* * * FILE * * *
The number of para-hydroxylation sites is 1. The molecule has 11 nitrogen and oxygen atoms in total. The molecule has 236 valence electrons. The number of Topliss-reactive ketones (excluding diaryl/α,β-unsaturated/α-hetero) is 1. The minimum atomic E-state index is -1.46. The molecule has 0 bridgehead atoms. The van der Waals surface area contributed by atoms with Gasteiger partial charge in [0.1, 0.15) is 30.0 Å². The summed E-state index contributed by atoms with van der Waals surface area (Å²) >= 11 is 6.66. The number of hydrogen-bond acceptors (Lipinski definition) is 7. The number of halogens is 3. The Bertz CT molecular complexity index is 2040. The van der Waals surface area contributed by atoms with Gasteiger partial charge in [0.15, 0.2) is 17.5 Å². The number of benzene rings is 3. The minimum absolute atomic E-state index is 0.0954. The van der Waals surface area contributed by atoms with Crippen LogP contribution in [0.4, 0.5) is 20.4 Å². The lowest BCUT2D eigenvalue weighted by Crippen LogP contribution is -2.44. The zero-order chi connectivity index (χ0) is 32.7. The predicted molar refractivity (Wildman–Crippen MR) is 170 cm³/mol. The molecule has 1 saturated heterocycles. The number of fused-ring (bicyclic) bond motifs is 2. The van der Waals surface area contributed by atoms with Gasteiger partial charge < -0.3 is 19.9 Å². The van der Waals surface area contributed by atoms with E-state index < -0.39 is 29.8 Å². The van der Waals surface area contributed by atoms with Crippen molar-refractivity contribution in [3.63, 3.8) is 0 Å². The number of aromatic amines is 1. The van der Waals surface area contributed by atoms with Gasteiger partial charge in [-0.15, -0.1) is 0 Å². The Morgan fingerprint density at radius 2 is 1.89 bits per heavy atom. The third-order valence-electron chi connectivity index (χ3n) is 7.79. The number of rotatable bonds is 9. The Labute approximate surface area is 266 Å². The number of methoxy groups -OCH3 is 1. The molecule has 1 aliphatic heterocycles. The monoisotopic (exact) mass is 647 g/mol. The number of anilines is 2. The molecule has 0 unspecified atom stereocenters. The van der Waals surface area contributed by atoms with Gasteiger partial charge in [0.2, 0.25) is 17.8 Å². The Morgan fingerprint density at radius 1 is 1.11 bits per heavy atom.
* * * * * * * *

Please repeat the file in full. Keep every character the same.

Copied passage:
The number of para-hydroxylation sites is 1. The molecule has 11 nitrogen and oxygen atoms in total. The molecule has 236 valence electrons. The number of Topliss-reactive ketones (excluding diaryl/α,β-unsaturated/α-hetero) is 1. The minimum atomic E-state index is -1.46. The molecule has 0 bridgehead atoms. The van der Waals surface area contributed by atoms with Gasteiger partial charge in [0.1, 0.15) is 30.0 Å². The summed E-state index contributed by atoms with van der Waals surface area (Å²) >= 11 is 6.66. The number of hydrogen-bond acceptors (Lipinski definition) is 7. The number of halogens is 3. The Bertz CT molecular complexity index is 2040. The van der Waals surface area contributed by atoms with Gasteiger partial charge in [0.15, 0.2) is 17.5 Å². The number of benzene rings is 3. The minimum absolute atomic E-state index is 0.0954. The van der Waals surface area contributed by atoms with Crippen LogP contribution in [0.4, 0.5) is 20.4 Å². The lowest BCUT2D eigenvalue weighted by Crippen LogP contribution is -2.44. The zero-order chi connectivity index (χ0) is 32.7. The predicted molar refractivity (Wildman–Crippen MR) is 170 cm³/mol. The molecule has 1 saturated heterocycles. The number of fused-ring (bicyclic) bond motifs is 2. The van der Waals surface area contributed by atoms with Gasteiger partial charge < -0.3 is 19.9 Å². The van der Waals surface area contributed by atoms with E-state index < -0.39 is 29.8 Å². The van der Waals surface area contributed by atoms with Crippen molar-refractivity contribution in [3.63, 3.8) is 0 Å². The number of aromatic amines is 1. The van der Waals surface area contributed by atoms with Gasteiger partial charge in [-0.15, -0.1) is 0 Å². The Morgan fingerprint density at radius 2 is 1.89 bits per heavy atom. The third-order valence-electron chi connectivity index (χ3n) is 7.79. The number of rotatable bonds is 9. The Labute approximate surface area is 266 Å². The number of methoxy groups -OCH3 is 1. The molecule has 1 aliphatic heterocycles. The monoisotopic (exact) mass is 647 g/mol. The number of anilines is 2. The molecule has 0 unspecified atom stereocenters. The van der Waals surface area contributed by atoms with Gasteiger partial charge in [0.2, 0.25) is 17.8 Å². The Morgan fingerprint density at radius 1 is 1.11 bits per heavy atom.